So I'm thinking I'd need at least twice the batter I made. I don't intend to do that, but I Made Notes On The Recipe.
I'm leaving it for my daughter to ice, assuming she doesn't just come home, glance at it, and say 'What, only three?'
Stamp Cups by Valeria Miglioli & Barnaby BarfordThose irritating ringmarks that mugs and cups leave..... well, you can turn them into a nice floral pattern now with a set of Stamp Cups. The pattern on the base of the cup match up so you can join as many marks as you want.
Monday, July 09, 2007
And, oh yes -- its not about being an expatriate.
In this case, you take white cake batter, pour a cup into each of four bowls, mix each bowl with a tablespoon of differently colored Jello, and bake each cake. Then, after they cool, you stack them, putting frosting between each, as well as on top, for a multi-colored cake. The first two are cooling now, and then it'll be time for the second pair. When we do stuff like this (and I insisted that she do most of it, though I did the egg-separating), I just use a cake mix. I'm not a purist!
I got a response to my letter to the local federal senator about how the removal of habeus corpus was a sleazy thing to do. My response was, so far as I could tell, canned, but heck, I Participated In The Process.
My daughter knew, but neither I nor my wife knew, that this cat is about twenty pounds and not declawed.
We all are thinking of getting T Shirts that say I Gave Blood At The Neighbors House... and my wife, the most amenable of people, muttered darkly Never again.
Sunday, July 08, 2007
At some point, whether all of that works or not, I get to look into having another implant done, not as wide ranging, but also involving a graft, in a different part of my mouth. Oh, boy. Do I know how to have fun, or what?
So what I did this weekend was, I went to the wedding reception of a relative of my wife. I suppose, if its a relative of my wife, then its a relative of me, too, but I never quite think of it that way. The people I'm related to are the people that I was related to before I got married. All of these other people -- well, I suppose 'technically related' is how I think of them. Whomever they are, given as my wife's of Italian heritage, there's a lot of them. My wife has fun, meeting her twelve thousand different relatives again, and I have fun standing around with a ginger ale, nodding and smiling as if I have a clue who these people might be. Some of them, I at least remember having seen before, but most of the time, nope. I just remember not to shout 'Who the hell was that?' while they still might be in hearing range. Those receptions get noisy, but they do have the occasional suprisingly quiet moment. And I haven't completely lost the lurking feeling, that somewhere, somehow, I'm now related to The Godfather, so I try not to tick people off, particularly the big ones. Mostly, I just sit quietly, eat what they have, and wait for it to be over, which is usually when they do the great garter toss. I'm not all that motivated to watch that stuff. Participate, yeah, that might be fun, but watch, hooting? No, thanks -- though from what my wife says, this time might have been worthwhile, as the second iteration involved the guy who caught the garter putting it on the leg of the woman who caught the bouquet; apparently, she was quite cute, and the guy edged the garter up to her thigh by using his teeth. Oh, my. Talk about an ad for good dental hygiene.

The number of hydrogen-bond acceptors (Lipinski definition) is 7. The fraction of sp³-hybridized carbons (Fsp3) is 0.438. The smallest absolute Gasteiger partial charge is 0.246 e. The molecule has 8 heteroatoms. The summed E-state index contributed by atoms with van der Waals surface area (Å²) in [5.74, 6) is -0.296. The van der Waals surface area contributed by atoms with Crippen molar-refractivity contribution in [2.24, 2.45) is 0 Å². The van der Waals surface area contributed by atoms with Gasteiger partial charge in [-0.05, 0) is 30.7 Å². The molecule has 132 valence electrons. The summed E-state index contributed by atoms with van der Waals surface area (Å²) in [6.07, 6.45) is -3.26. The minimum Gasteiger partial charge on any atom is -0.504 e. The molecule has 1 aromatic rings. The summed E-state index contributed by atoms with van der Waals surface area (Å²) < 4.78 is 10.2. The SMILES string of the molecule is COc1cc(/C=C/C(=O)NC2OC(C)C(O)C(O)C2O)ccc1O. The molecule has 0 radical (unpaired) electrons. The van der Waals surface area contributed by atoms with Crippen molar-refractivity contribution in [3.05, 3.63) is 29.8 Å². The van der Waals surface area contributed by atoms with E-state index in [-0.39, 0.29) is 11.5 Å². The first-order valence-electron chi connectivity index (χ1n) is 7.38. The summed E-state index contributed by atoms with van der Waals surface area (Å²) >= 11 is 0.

When we got married, the reception was quiet -- about thirty people in a moderately small room. The music was one guy playing classical guitar. No conga lines, no hokey pokey, no garter follies, no clinking of glasses. Well, maybe a little clinking, but then they made me stop. My only complaint from the reception was that I didn't get enough of the Swedish meatballs, which were not only quite good, but were the best I've ever had. What happened was that they called me away to take yet another group shot, and when I came back, the buffet was no more. (They tricked me, by saying that my wife's family was having a group shot; I, not being part of their family, went out of the room. They tracked me down in the men's room. And afterwards, no meatballs.) At least the wedding cake, Italian Rum Cake, was still around. Excellent stuff, IRC. We still have it from time to time when we want to Celebrate something. No, not the original, squirreled away in a freezer -- new ones. Though we did actually do the 'squirrel a piece away, have it later' thing. It was awful. One bite and chuck it. Like the Great Fruitcake Disaster.
The marriage, though, has worked much better, and I highly recommend the state. With the right person, it's delightful.